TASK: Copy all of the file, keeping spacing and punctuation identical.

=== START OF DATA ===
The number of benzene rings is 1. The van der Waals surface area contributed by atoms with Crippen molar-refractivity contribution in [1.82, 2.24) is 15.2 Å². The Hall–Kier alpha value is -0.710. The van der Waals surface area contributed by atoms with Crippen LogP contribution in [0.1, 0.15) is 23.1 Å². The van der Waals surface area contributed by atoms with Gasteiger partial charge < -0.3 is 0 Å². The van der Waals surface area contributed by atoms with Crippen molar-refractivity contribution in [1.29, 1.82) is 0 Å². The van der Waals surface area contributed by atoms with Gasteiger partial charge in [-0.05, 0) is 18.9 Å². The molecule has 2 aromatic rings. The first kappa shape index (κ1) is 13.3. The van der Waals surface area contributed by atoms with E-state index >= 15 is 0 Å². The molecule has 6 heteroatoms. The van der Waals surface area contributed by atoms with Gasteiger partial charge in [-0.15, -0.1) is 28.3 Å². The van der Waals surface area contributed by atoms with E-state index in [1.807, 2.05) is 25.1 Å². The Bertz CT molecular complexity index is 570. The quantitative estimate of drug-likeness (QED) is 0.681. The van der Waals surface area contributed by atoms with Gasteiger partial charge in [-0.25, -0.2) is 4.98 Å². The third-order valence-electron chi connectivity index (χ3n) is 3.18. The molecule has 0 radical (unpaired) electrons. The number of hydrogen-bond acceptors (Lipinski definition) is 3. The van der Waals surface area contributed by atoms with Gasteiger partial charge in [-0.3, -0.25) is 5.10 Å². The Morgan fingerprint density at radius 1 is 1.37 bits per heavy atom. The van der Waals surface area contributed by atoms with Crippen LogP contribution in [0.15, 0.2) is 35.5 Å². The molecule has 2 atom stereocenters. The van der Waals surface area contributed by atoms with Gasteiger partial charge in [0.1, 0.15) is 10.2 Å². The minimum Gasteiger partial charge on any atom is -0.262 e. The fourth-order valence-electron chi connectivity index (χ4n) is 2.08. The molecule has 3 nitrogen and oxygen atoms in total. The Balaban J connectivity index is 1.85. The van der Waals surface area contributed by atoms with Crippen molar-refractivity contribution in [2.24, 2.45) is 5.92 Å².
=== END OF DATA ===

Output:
The number of benzene rings is 1. The van der Waals surface area contributed by atoms with Crippen molar-refractivity contribution in [1.82, 2.24) is 15.2 Å². The Hall–Kier alpha value is -0.710. The van der Waals surface area contributed by atoms with Crippen LogP contribution in [0.1, 0.15) is 23.1 Å². The van der Waals surface area contributed by atoms with Gasteiger partial charge < -0.3 is 0 Å². The van der Waals surface area contributed by atoms with Crippen molar-refractivity contribution in [1.29, 1.82) is 0 Å². The van der Waals surface area contributed by atoms with Gasteiger partial charge in [-0.05, 0) is 18.9 Å². The molecule has 2 aromatic rings. The first kappa shape index (κ1) is 13.3. The van der Waals surface area contributed by atoms with E-state index >= 15 is 0 Å². The molecule has 6 heteroatoms. The van der Waals surface area contributed by atoms with Gasteiger partial charge in [-0.15, -0.1) is 28.3 Å². The van der Waals surface area contributed by atoms with E-state index in [1.807, 2.05) is 25.1 Å². The Bertz CT molecular complexity index is 570. The quantitative estimate of drug-likeness (QED) is 0.681. The van der Waals surface area contributed by atoms with Gasteiger partial charge in [-0.25, -0.2) is 4.98 Å². The third-order valence-electron chi connectivity index (χ3n) is 3.18. The molecule has 0 radical (unpaired) electrons. The number of hydrogen-bond acceptors (Lipinski definition) is 3. The van der Waals surface area contributed by atoms with Gasteiger partial charge in [-0.3, -0.25) is 5.10 Å². The Morgan fingerprint density at radius 1 is 1.37 bits per heavy atom. The van der Waals surface area contributed by atoms with Crippen LogP contribution in [0.15, 0.2) is 35.5 Å². The molecule has 2 atom stereocenters. The van der Waals surface area contributed by atoms with Gasteiger partial charge in [0.1, 0.15) is 10.2 Å². The minimum Gasteiger partial charge on any atom is -0.262 e. The fourth-order valence-electron chi connectivity index (χ4n) is 2.08. The molecule has 3 nitrogen and oxygen atoms in total. The Balaban J connectivity index is 1.85. The van der Waals surface area contributed by atoms with Crippen molar-refractivity contribution in [2.24, 2.45) is 5.92 Å².